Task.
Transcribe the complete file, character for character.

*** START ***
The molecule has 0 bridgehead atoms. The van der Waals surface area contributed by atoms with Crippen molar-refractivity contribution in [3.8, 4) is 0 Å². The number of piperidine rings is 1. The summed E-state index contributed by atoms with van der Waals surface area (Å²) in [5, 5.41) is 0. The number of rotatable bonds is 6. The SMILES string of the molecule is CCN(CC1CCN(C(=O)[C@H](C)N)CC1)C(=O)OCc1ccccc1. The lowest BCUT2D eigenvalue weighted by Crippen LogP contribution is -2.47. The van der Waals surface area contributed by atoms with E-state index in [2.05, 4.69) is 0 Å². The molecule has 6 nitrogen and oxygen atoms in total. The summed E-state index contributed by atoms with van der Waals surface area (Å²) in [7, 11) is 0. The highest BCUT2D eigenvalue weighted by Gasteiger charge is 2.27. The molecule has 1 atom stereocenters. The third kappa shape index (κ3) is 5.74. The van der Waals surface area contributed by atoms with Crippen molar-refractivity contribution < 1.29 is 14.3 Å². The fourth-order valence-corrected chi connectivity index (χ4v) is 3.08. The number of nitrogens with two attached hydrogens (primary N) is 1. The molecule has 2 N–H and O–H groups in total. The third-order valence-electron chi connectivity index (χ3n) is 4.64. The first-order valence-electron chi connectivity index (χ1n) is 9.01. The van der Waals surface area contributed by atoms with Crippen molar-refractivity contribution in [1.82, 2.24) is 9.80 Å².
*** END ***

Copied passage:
The molecule has 0 bridgehead atoms. The van der Waals surface area contributed by atoms with Crippen molar-refractivity contribution in [3.8, 4) is 0 Å². The number of piperidine rings is 1. The summed E-state index contributed by atoms with van der Waals surface area (Å²) in [5, 5.41) is 0. The number of rotatable bonds is 6. The SMILES string of the molecule is CCN(CC1CCN(C(=O)[C@H](C)N)CC1)C(=O)OCc1ccccc1. The lowest BCUT2D eigenvalue weighted by Crippen LogP contribution is -2.47. The van der Waals surface area contributed by atoms with E-state index in [2.05, 4.69) is 0 Å². The molecule has 6 nitrogen and oxygen atoms in total. The summed E-state index contributed by atoms with van der Waals surface area (Å²) in [7, 11) is 0. The highest BCUT2D eigenvalue weighted by Gasteiger charge is 2.27. The molecule has 1 atom stereocenters. The third kappa shape index (κ3) is 5.74. The van der Waals surface area contributed by atoms with Crippen molar-refractivity contribution < 1.29 is 14.3 Å². The fourth-order valence-corrected chi connectivity index (χ4v) is 3.08. The number of nitrogens with two attached hydrogens (primary N) is 1. The molecule has 2 N–H and O–H groups in total. The third-order valence-electron chi connectivity index (χ3n) is 4.64. The first-order valence-electron chi connectivity index (χ1n) is 9.01. The van der Waals surface area contributed by atoms with Crippen molar-refractivity contribution in [1.82, 2.24) is 9.80 Å².